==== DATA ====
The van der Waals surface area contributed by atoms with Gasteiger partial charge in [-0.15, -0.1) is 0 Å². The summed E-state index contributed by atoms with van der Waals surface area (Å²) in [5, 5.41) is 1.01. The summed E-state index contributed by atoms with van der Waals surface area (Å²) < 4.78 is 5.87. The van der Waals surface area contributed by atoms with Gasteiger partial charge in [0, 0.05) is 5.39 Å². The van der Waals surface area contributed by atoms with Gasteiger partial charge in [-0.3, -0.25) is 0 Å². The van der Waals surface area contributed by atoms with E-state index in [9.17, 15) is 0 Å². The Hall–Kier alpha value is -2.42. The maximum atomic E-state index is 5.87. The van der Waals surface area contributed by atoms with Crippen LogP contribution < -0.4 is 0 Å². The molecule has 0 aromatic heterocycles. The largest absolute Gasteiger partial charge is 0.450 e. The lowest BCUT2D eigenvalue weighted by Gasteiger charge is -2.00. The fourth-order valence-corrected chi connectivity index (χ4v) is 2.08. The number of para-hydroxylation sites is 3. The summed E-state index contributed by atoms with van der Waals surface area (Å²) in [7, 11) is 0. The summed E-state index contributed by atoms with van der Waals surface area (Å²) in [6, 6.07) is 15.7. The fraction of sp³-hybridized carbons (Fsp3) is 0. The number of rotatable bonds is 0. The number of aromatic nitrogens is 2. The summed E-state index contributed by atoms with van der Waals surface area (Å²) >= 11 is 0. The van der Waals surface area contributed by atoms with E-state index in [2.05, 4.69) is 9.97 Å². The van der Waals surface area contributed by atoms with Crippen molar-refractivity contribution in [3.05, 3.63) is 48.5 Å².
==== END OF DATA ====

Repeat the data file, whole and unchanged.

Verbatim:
The van der Waals surface area contributed by atoms with Gasteiger partial charge in [-0.15, -0.1) is 0 Å². The summed E-state index contributed by atoms with van der Waals surface area (Å²) in [5, 5.41) is 1.01. The summed E-state index contributed by atoms with van der Waals surface area (Å²) < 4.78 is 5.87. The van der Waals surface area contributed by atoms with Gasteiger partial charge in [0, 0.05) is 5.39 Å². The van der Waals surface area contributed by atoms with Gasteiger partial charge in [-0.3, -0.25) is 0 Å². The van der Waals surface area contributed by atoms with E-state index in [9.17, 15) is 0 Å². The Hall–Kier alpha value is -2.42. The maximum atomic E-state index is 5.87. The van der Waals surface area contributed by atoms with Crippen LogP contribution < -0.4 is 0 Å². The molecule has 0 aromatic heterocycles. The largest absolute Gasteiger partial charge is 0.450 e. The lowest BCUT2D eigenvalue weighted by Gasteiger charge is -2.00. The fourth-order valence-corrected chi connectivity index (χ4v) is 2.08. The number of para-hydroxylation sites is 3. The summed E-state index contributed by atoms with van der Waals surface area (Å²) in [7, 11) is 0. The summed E-state index contributed by atoms with van der Waals surface area (Å²) in [6, 6.07) is 15.7. The fraction of sp³-hybridized carbons (Fsp3) is 0. The number of rotatable bonds is 0. The number of aromatic nitrogens is 2. The summed E-state index contributed by atoms with van der Waals surface area (Å²) >= 11 is 0. The van der Waals surface area contributed by atoms with E-state index in [2.05, 4.69) is 9.97 Å². The van der Waals surface area contributed by atoms with Crippen molar-refractivity contribution in [3.05, 3.63) is 48.5 Å².